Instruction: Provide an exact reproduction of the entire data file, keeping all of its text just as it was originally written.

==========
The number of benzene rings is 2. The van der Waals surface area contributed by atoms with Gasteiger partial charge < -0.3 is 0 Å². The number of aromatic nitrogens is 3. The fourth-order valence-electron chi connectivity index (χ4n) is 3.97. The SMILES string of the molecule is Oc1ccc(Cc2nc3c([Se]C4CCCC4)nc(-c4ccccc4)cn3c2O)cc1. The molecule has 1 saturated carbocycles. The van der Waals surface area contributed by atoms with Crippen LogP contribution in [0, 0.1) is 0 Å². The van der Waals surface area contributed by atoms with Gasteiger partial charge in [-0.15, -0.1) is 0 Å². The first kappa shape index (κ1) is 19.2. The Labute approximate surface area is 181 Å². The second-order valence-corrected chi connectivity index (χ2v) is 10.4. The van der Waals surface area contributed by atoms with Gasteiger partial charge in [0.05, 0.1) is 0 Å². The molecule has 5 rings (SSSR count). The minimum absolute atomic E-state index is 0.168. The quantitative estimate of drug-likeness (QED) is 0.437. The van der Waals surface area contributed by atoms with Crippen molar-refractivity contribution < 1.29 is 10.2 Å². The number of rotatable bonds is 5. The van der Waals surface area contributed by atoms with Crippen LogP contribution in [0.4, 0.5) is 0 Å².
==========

The number of benzene rings is 2. The van der Waals surface area contributed by atoms with Gasteiger partial charge < -0.3 is 0 Å². The number of aromatic nitrogens is 3. The fourth-order valence-electron chi connectivity index (χ4n) is 3.97. The SMILES string of the molecule is Oc1ccc(Cc2nc3c([Se]C4CCCC4)nc(-c4ccccc4)cn3c2O)cc1. The molecule has 1 saturated carbocycles. The van der Waals surface area contributed by atoms with Crippen LogP contribution in [0, 0.1) is 0 Å². The van der Waals surface area contributed by atoms with Gasteiger partial charge in [-0.15, -0.1) is 0 Å². The first kappa shape index (κ1) is 19.2. The Labute approximate surface area is 181 Å². The second-order valence-corrected chi connectivity index (χ2v) is 10.4. The van der Waals surface area contributed by atoms with Gasteiger partial charge in [0.05, 0.1) is 0 Å². The molecule has 5 rings (SSSR count). The minimum absolute atomic E-state index is 0.168. The quantitative estimate of drug-likeness (QED) is 0.437. The van der Waals surface area contributed by atoms with Crippen molar-refractivity contribution < 1.29 is 10.2 Å². The number of rotatable bonds is 5. The van der Waals surface area contributed by atoms with Crippen LogP contribution in [0.4, 0.5) is 0 Å².